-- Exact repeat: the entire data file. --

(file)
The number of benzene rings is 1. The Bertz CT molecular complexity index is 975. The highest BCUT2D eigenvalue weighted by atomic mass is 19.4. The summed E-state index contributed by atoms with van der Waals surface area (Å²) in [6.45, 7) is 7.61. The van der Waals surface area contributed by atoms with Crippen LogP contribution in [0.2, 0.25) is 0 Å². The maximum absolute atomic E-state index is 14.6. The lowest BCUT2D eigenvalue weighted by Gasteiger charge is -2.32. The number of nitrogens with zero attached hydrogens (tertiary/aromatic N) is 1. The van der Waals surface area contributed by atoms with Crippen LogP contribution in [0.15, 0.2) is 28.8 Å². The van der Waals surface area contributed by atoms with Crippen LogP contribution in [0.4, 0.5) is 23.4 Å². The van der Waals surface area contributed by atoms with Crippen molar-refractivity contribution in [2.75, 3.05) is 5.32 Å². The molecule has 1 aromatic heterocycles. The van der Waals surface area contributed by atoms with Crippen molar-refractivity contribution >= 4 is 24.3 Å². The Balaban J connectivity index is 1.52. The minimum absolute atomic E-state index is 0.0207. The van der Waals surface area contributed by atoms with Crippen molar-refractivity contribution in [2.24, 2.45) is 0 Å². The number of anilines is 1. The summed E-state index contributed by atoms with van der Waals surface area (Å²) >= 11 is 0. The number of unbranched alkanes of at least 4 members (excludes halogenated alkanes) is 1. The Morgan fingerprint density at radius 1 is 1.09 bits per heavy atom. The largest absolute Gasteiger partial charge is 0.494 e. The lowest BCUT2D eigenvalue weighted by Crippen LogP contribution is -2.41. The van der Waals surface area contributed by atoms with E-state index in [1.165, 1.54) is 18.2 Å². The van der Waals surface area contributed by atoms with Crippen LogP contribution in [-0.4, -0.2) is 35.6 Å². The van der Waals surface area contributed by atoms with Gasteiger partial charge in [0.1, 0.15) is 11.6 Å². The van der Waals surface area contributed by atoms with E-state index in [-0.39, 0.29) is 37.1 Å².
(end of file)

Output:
The number of benzene rings is 1. The Bertz CT molecular complexity index is 975. The highest BCUT2D eigenvalue weighted by atomic mass is 19.4. The summed E-state index contributed by atoms with van der Waals surface area (Å²) in [6.45, 7) is 7.61. The van der Waals surface area contributed by atoms with Crippen LogP contribution in [0.2, 0.25) is 0 Å². The maximum absolute atomic E-state index is 14.6. The lowest BCUT2D eigenvalue weighted by Gasteiger charge is -2.32. The number of nitrogens with zero attached hydrogens (tertiary/aromatic N) is 1. The van der Waals surface area contributed by atoms with Crippen LogP contribution in [0.15, 0.2) is 28.8 Å². The van der Waals surface area contributed by atoms with Crippen LogP contribution in [0.4, 0.5) is 23.4 Å². The van der Waals surface area contributed by atoms with Crippen molar-refractivity contribution in [2.75, 3.05) is 5.32 Å². The molecule has 1 aromatic heterocycles. The van der Waals surface area contributed by atoms with Crippen molar-refractivity contribution >= 4 is 24.3 Å². The Balaban J connectivity index is 1.52. The minimum absolute atomic E-state index is 0.0207. The van der Waals surface area contributed by atoms with Crippen molar-refractivity contribution in [2.24, 2.45) is 0 Å². The number of anilines is 1. The summed E-state index contributed by atoms with van der Waals surface area (Å²) >= 11 is 0. The number of unbranched alkanes of at least 4 members (excludes halogenated alkanes) is 1. The Morgan fingerprint density at radius 1 is 1.09 bits per heavy atom. The largest absolute Gasteiger partial charge is 0.494 e. The lowest BCUT2D eigenvalue weighted by Crippen LogP contribution is -2.41. The van der Waals surface area contributed by atoms with E-state index in [1.165, 1.54) is 18.2 Å². The van der Waals surface area contributed by atoms with Crippen LogP contribution in [-0.4, -0.2) is 35.6 Å². The van der Waals surface area contributed by atoms with Gasteiger partial charge in [0.1, 0.15) is 11.6 Å². The van der Waals surface area contributed by atoms with E-state index in [-0.39, 0.29) is 37.1 Å².